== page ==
The story of peposo (Pepered) beef stew is connected to one of the symbols of the Italian Renaissance: Florence's Duomo. The legend tells the story of the Florentine Filippo Brunelleschi using "peposo" to nourish and warm its artisans who worked on the construction of the dome of Santa Maria del Fiore.
In the early decades of the 400s, Filippo Brunelleschi built a furnace in the area of Impruneta (Florence Hills) to provide the uninterrupted supply of bricks. In addition, he also provided the food for his workers. Lunch had to be substantial but cheap. Large terracotta pots were arranged inside furnaces to cook secondary meat cuts chopped into chunks, red wine and herbs for hours until obtaining a soft meat.
It is said that the manufacturing techniques of Impruneta's terracotta became famous and were even exported to other cities. Along with the great techniques, travelled this original meat stew recipe. "Maybe the same recipe was used to prepare meals for the workers in charge of the glazed ceramic decorations at the old hospital and San Zeno cathedral in Pistoia". Armando Alibrandi, blogger and Pistoia’s food lover told us about this interesting theory.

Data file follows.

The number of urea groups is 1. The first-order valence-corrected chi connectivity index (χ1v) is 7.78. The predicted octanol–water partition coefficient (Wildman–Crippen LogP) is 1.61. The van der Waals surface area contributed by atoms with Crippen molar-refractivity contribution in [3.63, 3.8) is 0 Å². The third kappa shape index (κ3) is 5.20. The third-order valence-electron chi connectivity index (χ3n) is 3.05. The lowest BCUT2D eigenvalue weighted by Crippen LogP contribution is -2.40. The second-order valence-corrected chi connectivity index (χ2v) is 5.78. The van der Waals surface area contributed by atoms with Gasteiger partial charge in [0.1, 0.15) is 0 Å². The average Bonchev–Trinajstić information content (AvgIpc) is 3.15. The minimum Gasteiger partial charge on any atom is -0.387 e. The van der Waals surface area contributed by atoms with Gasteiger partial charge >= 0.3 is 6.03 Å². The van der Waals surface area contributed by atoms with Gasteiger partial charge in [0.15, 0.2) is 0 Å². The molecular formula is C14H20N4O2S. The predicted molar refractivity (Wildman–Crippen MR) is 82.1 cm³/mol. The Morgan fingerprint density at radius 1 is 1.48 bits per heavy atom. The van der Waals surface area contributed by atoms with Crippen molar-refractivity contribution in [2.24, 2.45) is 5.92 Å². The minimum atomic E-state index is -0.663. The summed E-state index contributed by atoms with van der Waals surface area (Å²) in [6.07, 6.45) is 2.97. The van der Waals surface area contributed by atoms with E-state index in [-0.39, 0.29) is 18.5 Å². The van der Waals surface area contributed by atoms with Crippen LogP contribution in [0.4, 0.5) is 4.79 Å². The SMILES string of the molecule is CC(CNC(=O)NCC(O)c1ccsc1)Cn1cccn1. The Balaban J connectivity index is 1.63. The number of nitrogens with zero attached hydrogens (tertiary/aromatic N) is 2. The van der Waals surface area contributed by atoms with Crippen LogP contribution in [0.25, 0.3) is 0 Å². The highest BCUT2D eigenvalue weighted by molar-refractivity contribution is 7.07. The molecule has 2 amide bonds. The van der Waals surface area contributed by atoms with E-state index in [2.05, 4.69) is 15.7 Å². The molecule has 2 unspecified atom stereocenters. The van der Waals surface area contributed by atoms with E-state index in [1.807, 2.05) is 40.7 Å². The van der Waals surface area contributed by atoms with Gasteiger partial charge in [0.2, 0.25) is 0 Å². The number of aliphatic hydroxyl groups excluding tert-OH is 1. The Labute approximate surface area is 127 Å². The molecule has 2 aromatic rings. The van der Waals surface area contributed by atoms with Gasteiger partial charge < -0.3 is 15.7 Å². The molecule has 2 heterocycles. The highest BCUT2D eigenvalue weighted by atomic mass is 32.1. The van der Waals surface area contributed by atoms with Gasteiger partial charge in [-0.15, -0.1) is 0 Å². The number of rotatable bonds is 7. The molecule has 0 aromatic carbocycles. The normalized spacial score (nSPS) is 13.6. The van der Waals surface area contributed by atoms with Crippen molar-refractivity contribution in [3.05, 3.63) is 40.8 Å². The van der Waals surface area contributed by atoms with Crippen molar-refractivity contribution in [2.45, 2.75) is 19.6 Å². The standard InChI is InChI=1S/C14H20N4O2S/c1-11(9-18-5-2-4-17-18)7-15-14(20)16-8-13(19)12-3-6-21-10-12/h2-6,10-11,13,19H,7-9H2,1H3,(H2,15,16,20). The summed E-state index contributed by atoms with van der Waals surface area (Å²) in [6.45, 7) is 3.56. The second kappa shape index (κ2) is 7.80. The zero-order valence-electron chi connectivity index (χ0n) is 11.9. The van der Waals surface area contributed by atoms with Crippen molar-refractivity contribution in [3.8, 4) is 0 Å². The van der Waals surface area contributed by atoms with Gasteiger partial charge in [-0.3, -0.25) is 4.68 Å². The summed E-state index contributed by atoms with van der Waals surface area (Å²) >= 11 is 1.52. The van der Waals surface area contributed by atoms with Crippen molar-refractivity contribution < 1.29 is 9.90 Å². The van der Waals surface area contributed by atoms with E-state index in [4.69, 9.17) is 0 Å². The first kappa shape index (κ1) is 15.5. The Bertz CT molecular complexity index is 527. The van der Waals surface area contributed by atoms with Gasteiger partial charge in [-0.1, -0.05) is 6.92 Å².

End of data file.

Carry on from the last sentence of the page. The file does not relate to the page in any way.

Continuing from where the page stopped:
Even more interesting is his version of Peposo beef stew used to delight special friends on Sunday's lunch. Thanks Armando!Ingredients (Serves 8): - 2.5 kg of beef - L. 0.75 Chianti wine - 20 black peppercorns; - 14 cloves of garlic medium-sized - 2 onions, white or golden; - 1 or 2 carrots; - 1 stalk of celery; - 1 peeled tomato; - 1 sprig of rosemary, sage, bay leaf; - 2 tablespoons of extra virgin olive oil; - ground black pepper and salt - 1 tablespoon cornstarch or flour cornstarch. (Actually essential ingredients are meat, wine, pepper and garlic) Preparation: - Cut the meat into large pieces, leaving the fat on. - Finely chop the onion, carrot and parsley. Stir-fry them in a pan with two tablespoons of olive oil over low heat. - Put the meat into the pan, turning it over for a few minutes. - Season with salt, add the peppercorn and garlic (leave aside four cloves). - Cover with the wine and mix. Cover with a lid. - Simmer for a couple of hours - Tie with kitchen twine a sprig of rosemary, sage and bay leaves - Thinly slice the remaining garlic and add it to the pot along with the herbs - Simmer for another hour without the lid - Dissolve the starch in a cup with a little water and add it to the meat to obtain a thicker sauce Photo credits: Armando Alibrandi